The Beauty of Books: ideas for reading with your child

Picture of a mother reading to her daughter

Babies learn to love the sound of language long before they notice printed words on a page. Sharing books with children stimulates their imagination and expands their understanding of the world. It helps them develop language and listening skills and prepares them to understand the written word.

As Speech Pathologists, one of our great hopes when working with families is that they will make reading a part of everyday family life. Our main goal in reading with children is not to teach children to read, but to share a love of books. Children who enjoy reading will practice reading independently and become fluent, lifelong readers.  Parents can help by sharing books with their children and choosing great stories and poems to read. As children begin a lifelong relationship with the printed word, they will grow into adults who read easily and frequently whether for business, knowledge, or pleasure.

 

Reading starts with talking…

Most parents know that they should read to their children. But few realise just how much talking with your children is the foundation of literacy and language success.

In 1995 an American study* recorded interactions between parents and pre-schoolers for 2 1/2 years. By age three, the differences in how many words each child had heard were significant: some children had heard over 11 million words per year; others only 3 million. This study showed a direct link between a child’s academic performance at age 7 and the amount of words spoken in their home from birth to age three, regardless of race, ethnicity or socioeconomic status.

The study showed that 30,000 is the “magic number” of words children need to hear each day to predict academic success.   (NB: This is the equivalent of reading Dr Seuss’ The Cat in the Hat 18 times).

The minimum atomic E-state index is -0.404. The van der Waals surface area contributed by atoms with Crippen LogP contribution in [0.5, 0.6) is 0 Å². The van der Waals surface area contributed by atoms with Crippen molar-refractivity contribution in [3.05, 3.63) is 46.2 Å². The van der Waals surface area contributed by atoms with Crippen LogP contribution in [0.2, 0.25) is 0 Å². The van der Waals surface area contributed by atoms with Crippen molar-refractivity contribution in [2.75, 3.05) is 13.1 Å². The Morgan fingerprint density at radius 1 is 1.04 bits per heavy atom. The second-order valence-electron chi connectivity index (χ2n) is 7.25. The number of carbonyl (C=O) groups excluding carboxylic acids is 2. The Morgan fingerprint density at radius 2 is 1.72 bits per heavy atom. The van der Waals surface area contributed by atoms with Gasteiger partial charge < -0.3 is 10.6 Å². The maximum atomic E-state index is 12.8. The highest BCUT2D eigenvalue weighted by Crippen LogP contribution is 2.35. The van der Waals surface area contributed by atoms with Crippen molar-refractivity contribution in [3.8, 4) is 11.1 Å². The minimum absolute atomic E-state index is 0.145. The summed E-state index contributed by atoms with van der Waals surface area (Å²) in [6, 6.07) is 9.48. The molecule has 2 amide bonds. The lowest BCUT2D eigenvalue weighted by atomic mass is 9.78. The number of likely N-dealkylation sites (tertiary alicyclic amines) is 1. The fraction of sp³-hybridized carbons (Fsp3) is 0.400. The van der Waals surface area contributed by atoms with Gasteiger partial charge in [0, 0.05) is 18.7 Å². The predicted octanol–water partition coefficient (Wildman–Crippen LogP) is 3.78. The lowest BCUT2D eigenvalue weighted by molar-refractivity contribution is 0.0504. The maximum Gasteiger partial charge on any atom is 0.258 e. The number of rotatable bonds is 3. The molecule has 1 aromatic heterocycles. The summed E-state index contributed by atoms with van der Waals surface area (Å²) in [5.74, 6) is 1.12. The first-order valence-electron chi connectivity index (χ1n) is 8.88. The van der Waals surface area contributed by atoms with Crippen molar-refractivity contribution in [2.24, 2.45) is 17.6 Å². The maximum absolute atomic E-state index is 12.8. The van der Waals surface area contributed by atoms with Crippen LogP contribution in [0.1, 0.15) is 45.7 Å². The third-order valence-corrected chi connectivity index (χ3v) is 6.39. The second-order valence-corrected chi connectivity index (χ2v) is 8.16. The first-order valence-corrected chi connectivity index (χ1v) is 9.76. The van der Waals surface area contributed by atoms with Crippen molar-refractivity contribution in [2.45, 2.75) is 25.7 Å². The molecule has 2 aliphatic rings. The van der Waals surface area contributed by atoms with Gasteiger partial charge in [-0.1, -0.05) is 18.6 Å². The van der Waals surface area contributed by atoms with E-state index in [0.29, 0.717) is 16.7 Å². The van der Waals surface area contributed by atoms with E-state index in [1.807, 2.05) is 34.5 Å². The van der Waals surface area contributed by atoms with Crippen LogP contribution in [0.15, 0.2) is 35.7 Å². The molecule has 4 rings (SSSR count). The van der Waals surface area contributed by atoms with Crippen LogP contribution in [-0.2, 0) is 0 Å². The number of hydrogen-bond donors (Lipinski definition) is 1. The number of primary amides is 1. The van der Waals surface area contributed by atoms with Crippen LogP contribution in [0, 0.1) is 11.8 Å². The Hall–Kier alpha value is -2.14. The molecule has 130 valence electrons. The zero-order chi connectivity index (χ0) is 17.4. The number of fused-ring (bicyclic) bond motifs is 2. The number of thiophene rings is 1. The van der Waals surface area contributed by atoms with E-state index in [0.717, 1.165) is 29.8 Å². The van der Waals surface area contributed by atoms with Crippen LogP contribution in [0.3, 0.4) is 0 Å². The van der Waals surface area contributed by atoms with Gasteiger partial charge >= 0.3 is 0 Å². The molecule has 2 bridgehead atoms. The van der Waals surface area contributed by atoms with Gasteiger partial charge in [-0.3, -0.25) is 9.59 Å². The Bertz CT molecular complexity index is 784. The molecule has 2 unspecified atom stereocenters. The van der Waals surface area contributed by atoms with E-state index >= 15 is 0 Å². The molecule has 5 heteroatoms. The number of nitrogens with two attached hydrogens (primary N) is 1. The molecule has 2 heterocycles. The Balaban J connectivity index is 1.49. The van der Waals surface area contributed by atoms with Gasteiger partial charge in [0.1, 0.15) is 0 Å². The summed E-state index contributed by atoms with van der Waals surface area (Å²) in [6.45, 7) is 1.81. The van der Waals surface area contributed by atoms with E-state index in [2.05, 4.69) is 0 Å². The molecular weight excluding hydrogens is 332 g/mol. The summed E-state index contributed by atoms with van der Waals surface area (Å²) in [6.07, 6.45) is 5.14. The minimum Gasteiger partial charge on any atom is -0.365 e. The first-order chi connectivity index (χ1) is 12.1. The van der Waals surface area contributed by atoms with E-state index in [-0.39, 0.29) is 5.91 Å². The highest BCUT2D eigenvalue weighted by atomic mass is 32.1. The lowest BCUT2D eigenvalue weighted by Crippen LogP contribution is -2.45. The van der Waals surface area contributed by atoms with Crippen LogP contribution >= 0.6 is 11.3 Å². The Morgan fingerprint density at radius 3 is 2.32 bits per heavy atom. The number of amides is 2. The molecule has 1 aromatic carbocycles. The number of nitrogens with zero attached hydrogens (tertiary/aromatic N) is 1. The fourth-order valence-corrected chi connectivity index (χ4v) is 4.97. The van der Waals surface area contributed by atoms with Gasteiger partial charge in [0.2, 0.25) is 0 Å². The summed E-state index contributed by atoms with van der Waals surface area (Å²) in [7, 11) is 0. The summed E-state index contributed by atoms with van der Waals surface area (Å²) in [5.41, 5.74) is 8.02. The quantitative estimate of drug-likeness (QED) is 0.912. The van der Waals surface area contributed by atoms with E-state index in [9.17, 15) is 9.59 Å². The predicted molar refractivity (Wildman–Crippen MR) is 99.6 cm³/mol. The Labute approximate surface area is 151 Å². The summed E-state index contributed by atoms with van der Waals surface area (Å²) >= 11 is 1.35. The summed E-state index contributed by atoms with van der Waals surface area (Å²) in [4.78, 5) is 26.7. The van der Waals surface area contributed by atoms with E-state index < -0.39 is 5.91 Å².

While all parents in the study used instructional language, e.g. “put that down”, but families that exceeded 30,000 words per day talked about what they were doing, commented on things they saw or heard, and read books every day. This means the 30,000 words didn’t all have to all be new for the child, there just needed to be lots of them!

 

How long should I read to my child each day?

As often as you possibly can! This table shows how many words your child hears when you read aloud – (so for example if you read to your child for 20 minutes every day, they will hear over a million words a year – or 3100 per day). It also shows how many extra words parents can provide by adding just 10 extra minutes of reading time each day.

Reading Time Per DayNumber of WordsExtra words per year with 10 minutes extra reading each day!% Increase in Word Exposure
5mins282,800 per year
800 per day
895,043 per year
2500 per day
217%
10mins622,000 per year
1700 per day
1,269,917 per year
2500 per day
104%
15mins1,146,000 per year
3000 per day
1,953,042 per year
5350 per day
70%
20mins1,823,000 per year
5000 per day
2,686,981 per year
7350 per day
47%
65mins4,358,000 per year
12,000 per day
5,028,462 per year
13,800 per day
15%